Sunday, August 14, 2005


I found this page by accident; it contains links to a series of enormous (3072 x 2048 pixels, 3.5MB) photographs of one of the original Imperial Star Destroyer (ISD) models. Although it doesn't show much in these small copies, the original photos show the stunning amount of surface detail on the model. One can see the light bulbs located in the ISD's engines* (...nacelles? exhaust pipes? What do you call those things?), as well as thousands of technological devices attached to the skin of the hull, most of unknown purpose.

When the photos are viewed at full size, there are small numbers visible over each bit of machinery; I believe that these are a reference to the different model kits "bashed" to create the ISD, but the key to the numbers in on some private page we are not allowed to see. Apparently the author has gone to a great deal of trouble to identify each and every panzer and battleship model piece that was incorporated into this movie prop, in case you want to devote a few months of your life to building a copy.

*Caution: you may not want to click on this link if you have a dial-up modem

Boisvert's Ephemeral Journal of Curiousities

[BEJoC doesn't appear to have a logo yet, so I've inserted this still from Porco Rosso as a placeholder]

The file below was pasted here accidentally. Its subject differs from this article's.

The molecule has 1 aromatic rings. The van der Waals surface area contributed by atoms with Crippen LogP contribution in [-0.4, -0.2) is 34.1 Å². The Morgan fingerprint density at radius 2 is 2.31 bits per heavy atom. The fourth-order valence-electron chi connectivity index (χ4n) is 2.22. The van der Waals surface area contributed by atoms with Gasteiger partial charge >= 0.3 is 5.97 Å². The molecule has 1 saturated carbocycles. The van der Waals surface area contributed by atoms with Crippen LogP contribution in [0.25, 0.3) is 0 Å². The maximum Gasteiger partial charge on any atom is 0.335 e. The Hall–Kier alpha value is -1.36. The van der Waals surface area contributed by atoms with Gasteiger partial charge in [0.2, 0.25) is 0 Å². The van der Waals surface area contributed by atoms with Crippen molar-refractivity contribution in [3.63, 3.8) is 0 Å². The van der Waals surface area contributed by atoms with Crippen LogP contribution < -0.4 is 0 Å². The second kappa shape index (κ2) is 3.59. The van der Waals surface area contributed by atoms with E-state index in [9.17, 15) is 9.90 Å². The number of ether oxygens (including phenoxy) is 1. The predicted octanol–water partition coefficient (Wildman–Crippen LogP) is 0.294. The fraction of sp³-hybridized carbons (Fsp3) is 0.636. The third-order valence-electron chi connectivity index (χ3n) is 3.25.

Having just downed a cup of coffee after 5:00pm, it is with great pleasure that I greet Mr. Boisvert to the wretched hive of scum and villainy that is the Internet. As for topics, I'll vote for Current Reading, Buying a Car, and Best Chocolate, in that order. I'll also vote for a comments box of some sort, if logistics and liability allow.

Also, do you think you could do an article on wiring your house for stereo speakers in every room? I'm interested in how this is done...

The City Bicycle

[An ANT Light Roadster, handmade in Massachusetts]

James, who wrote the comment from the previous post, seems to share my obsessions with utilitarian bicycles, and has started a new blog about the subject, named The City Cycle. His first post is an excellent list "
promoting the bicycle as utilitarian art"; one link which incited bicycle lust within my heart was Recycles Online, which has several examples of used Dutch Gazelle bicycles for sale. New Gazelle bicycles are only available in the US at exhorbitant shipping rates... Posted by Picasa

Swiss Army Bicycle Tires, Part 2

[The front brake of an MO 05 Condor, a design dating from the advent of the advent of the pneumatic tire]

Sometime back in May, James wrote:
"Do you have a MO 05? The company in arkansas that sells swiss army vehicles has spare tyres listed on their website. A while back I was obsessed with that bike and found a few sources for parts, unfortunately I would have had to have called the shops and I can't understand swiss german."

Sadly, no, I do not have an MO 05, I merely covet one. I decided that if I were to use one for everyday bicycling, I'd have to replace the wheels with some modern size that would fit (perhaps 26"). The tires are available from Swiss Army Vehicles, but they cost $73.33 a piece (!), and don't appear to have any of the advantages of modern touring tires costing a third as much, such as Kevlar-belted Paselas. I thought also of building up 26" wheels around the bicycle's original hubs (the rear hub, as I understand, contains a drum brake), but this started to seem like a lot of work...Posted by Picasa

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